Tuesday, February 4, 2014

Last Call For Two Seemingly Related Data Points

Just days away from the administration’s deadline to extend the nation’s borrowing authority, Speaker John A. Boehner told House Republicans he sees no reason to pick a fight on the issue. 
There’s no sense picking a fight we can’t win,” the Ohio Republican told members in a private conference meeting, according to sources in the room. 
Leadership has been looking for a plan that could draw Republican support for a debt limit increase, and Boehner urged his members to coalesce around a plan. If they do not, he warned, the Senate could move first and tack a provision to a debt limit hike that is unpopular among Republicans, such as an extension of unemployment insurance benefits.

Second data point:

ForAmerica announced Tuesday that it's pouring six-figures into its "Dump The Leadership" campaign. 
It probably won't come as a surprise that the man behind the group is none other than L. Brent Bozell III, the right-wing flamethrower who's proven himself plenty willing to take on the GOP establishment. 
After Paul Ryan hashed out a bipartisan budget deal late last year, Bozell predicted that the conservative base would "stampede away from a party that has lost its principles and bearings.”
"Time and again, year after year, the Republican leadership in the House and Senate has come to grassroots conservatives, and Tea Party supporters pleading for our money, our volunteers, our time, our energy and our votes," Bozell told CNN in a statement. 
Bozell said the group will use digital ads between now and November to target House Speaker John Boehner (R-OH), House Majority Leader Eric Cantor (R-VA), House Majority Whip Kevin McCarthy (R-CA), Senate Minority Leader Mitch McConnell (R-KY) and Senate Minority Whip John Cornyn (R-TX).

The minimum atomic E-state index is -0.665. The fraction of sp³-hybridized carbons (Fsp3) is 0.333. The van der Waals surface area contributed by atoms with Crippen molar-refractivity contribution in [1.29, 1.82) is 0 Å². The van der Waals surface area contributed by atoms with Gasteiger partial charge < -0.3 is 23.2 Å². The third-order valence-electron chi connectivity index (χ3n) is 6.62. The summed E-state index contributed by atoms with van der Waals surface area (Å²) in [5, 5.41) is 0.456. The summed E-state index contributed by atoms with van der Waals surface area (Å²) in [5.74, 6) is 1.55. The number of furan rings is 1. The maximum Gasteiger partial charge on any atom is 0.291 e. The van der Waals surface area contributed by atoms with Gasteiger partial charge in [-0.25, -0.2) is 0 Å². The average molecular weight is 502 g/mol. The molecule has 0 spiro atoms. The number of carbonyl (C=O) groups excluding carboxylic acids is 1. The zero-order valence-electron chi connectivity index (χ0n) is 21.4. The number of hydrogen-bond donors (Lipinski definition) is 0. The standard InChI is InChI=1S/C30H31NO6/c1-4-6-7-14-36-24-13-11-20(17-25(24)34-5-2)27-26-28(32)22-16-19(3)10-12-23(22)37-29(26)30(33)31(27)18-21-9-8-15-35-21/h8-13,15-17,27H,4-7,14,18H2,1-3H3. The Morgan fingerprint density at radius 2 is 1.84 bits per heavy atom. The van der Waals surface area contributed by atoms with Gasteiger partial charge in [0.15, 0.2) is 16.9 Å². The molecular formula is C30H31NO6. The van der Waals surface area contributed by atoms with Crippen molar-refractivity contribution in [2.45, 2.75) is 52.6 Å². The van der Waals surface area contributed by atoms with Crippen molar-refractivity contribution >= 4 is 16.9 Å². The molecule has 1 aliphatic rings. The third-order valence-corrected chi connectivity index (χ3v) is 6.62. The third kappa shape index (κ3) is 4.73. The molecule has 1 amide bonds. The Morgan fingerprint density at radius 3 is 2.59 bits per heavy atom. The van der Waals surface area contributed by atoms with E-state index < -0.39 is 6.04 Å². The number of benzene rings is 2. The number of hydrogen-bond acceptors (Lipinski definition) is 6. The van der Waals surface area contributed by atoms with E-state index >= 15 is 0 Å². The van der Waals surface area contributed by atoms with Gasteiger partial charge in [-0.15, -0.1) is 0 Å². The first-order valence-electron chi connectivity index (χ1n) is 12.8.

Your math may vary, but it seems to me we're back into "Republicans in disarray" territory and in deep.

Republicans Have No Problem Taking Health Insurance Away From You

When Republicans start screaming about hoe Obamacare is "taking people's insurance away" tell them about Arkansas, where Republicans are lining up to reverse the state's Medicaid expansion that they voted for last year, and now will take insurance coverage away from 85,000 people for the sole reason of they hate Barack Obama.

The revanchist Republicans are setting up their state, one of 25 to expand Medicaid this year under the health care reform law, to be the first to strip Obamacare coverage from people who already have it. Arkansas expanded the program, using a unique privatized model, under the tutelage of Democratic Gov. Mike Beebe and with the support of most GOP leaders in the legislature. But a cohort of conservative lawmakers believe they now have enough votes to block funding for the expansion during the legislative session that starts next week.

So the Tea Party is taking health insurance away from tens of thousands, all because they can't stand Barack Obama.  This seems pretty reasonable, right?